Excuse us, that was unprofessional on our part. To continue, Driver also appears obsessed with a new personal best in Scrabble: her highest-ever non-bingo word score (GAZEBO, 84 points). While interesting numerically, this is judged by Team to be a rather trivial achievement in the grand scheme of things and recommends that Driver should just Get Over It.

Excuse us, please ignore editorial comment. Finally, Technical Team notes that on multiple occasions recently Driver has stated that she “dodged a bullet” because the voice student portion of a recent music recital was cancelled. This comment has been flagged for further analysis, but Team can only assume that someone slated to attend said recital was prepared to use firearms in the event of Driver singing. Team has insufficient information to gauge (pun! LOL) the appropriateness of the posited firearm use.

Excuse us again; Technical Team is fatigued and too easily amused. Team judges that Driver is currently earning A’s in Reading and Scrabble (quantity only), D’s in Physical Therapy and Caregiving, and F’s in Voice Lessons (lack of practice), Problem Resolution (dithering), Diet Remediation (inaction), Photography (inaction), and Blog Repair (inaction and negligence). Given this poor functioning, Driver’s hair looks better than might be expected, although Team is not well trained in assessing such matters.

In conclusion, Technical Team advises continued close monitoring of Blog and Driver, with future updates as necessary.

—Submitted February 23, 2014, ungodly hour of the morning
(Technical Team wishes to note that it has worked overtime on this report and would like to be duly compensated. Thank you.)

Twang, twang, twang ~

I grew up in St. Louis, the heart of the Midwest, where most of the natives lack a heavy regional accent. We possess the kind of vocal blandness that broadcasters are trained to achieve. Yet it appears that when I sing, at least some of the time I’m…uh…twangy.

I’m so ashamed. Even worse, because the accusation comes from my voice teacher, B., I have to take it seriously.

Last Thursday night, I ran through my newly assigned piece, a little slip of a song called “Fade Into You.” It’s dense with diphthongs: vowels that meld one vowel sound to another in the same syllable, like the long A (“late”), the long I (“line”), the long U (“lute”), and the vowel that can be expressed as oy (as in “loiter”).

Diphthongs are the heart and soul of twanginess. Without diphthongs there could be no country music. And here a disclaimer is needed: I have nothing against people with twangy accents or twangy singing voices. Truly. Don’t send me hate comments. Although I’m generally not a country music fan, I love Hank Williams and Patsy Cline and Johnny Cash. But in my voice lessons, twanginess is a Very Bad Thing.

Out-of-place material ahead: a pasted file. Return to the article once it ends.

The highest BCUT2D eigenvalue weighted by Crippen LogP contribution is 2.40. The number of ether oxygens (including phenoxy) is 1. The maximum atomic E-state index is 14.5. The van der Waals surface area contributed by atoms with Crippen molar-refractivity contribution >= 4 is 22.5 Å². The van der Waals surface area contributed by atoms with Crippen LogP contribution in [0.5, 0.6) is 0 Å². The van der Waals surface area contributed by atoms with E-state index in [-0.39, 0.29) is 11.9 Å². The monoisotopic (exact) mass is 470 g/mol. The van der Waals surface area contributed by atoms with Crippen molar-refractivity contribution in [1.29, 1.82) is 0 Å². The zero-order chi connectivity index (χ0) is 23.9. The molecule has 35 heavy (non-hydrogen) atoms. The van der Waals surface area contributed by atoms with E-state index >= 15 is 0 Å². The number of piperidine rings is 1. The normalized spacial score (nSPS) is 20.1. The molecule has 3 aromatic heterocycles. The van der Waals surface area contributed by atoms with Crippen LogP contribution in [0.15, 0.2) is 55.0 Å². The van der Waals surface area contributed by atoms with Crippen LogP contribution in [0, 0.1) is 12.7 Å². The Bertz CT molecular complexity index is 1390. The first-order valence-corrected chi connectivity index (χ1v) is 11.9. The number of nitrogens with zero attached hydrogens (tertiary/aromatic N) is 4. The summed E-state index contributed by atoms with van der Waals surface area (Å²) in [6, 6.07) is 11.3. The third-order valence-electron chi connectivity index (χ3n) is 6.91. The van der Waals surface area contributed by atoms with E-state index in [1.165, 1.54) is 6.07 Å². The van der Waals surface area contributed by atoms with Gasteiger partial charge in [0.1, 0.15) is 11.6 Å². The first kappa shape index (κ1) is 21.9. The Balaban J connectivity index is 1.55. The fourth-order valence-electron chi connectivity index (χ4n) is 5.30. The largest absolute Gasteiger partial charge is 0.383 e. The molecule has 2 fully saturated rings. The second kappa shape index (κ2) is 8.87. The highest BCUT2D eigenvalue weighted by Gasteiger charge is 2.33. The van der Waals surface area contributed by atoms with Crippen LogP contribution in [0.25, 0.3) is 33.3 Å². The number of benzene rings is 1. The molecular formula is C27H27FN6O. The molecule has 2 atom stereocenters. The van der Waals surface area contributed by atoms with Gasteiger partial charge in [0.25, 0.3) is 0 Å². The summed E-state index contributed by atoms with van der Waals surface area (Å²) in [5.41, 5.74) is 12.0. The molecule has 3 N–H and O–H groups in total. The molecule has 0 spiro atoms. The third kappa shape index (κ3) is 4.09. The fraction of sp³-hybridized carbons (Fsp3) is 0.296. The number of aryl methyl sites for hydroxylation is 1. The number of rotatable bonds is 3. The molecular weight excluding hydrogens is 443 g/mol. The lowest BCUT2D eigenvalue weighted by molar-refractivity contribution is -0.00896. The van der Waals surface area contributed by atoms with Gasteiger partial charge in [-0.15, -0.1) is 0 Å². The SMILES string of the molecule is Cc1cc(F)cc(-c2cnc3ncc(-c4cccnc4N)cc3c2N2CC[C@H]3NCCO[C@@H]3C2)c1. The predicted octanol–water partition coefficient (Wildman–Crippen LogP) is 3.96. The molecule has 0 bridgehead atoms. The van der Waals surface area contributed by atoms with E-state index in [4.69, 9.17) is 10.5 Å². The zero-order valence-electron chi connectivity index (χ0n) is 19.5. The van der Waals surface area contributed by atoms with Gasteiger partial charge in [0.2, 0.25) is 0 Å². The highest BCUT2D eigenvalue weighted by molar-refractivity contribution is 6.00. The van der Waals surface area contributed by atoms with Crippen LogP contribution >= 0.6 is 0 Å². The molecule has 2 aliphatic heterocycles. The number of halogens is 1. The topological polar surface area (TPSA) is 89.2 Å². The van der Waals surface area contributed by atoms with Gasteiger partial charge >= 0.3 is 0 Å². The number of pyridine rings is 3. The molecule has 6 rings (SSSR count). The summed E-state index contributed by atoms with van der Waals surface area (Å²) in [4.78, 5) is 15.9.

Having run through the song my first time, I looked at B. expectantly. She scooted to the end of the piano bench and faced me. My tone was very good, she said, and my vibrato was rich. I started to relax and smile. Then she said, “But you’re killing the song. You’re killing the vowels because you’re twangy.”

She did a little imitation of me. “FAYYYD into YEWWW,” she sang.

“That is a gross exaggeration,” I protested. “I don’t sound like that. I’m not twangy.”

“You’re twangy,” she said flatly, and I could tell there was no point in arguing.

We worked on “fade.” She wrote down how she wanted me to pronounce it: basically like “fed,” with just a bit of the long A sound at the end. She demonstrated. “Hear how I’m almost singing ‘fed,’ but it still sounds like ‘fade’?” she said. I did hear, sort of. I asked her to sing the line as if the word actually were “fed.” She did. The difference between the two was barely discernible. I then realized that she essentially wanted me to un-diphthongize the diphthongs.


I sang the song again, concentrating so hard on clipping the diphthongs that my voice sounded distorted and unfamiliar. Indeed, it sounded disturbingly like a computer voice. I finished and looked at B. tentatively. “Was that better?” I asked.

“Much,” she said. “You were getting worn out at the end, but it was much better.”

“My voice sounded weird,” I noted.

“No it didn’t,” she said.

“And very deep,” I said.

She replied, “I think we need to do this in a higher register.”

OY!! Un-diphthongizing higher up the scale?! Please, no. But I tried it. I had to, because B. said so.

I try not to give this young woman too much grief. She knows her stuff—classical, jazz, Broadway, blues, pop. Plus, there is the consideration that she can always fire me as a student.

If I ever get around to practicing this week, I’ll do my best to avoid “FAYYYD” and “YEWW.” But Patsy Cline, I’m sure, would have scoffed “CrAAYY-zy!” Then she would have packed B. down to Kentucky or Tennessee so that she could hear what real honest-to-god twanginess sounds like. It might be quite a shock.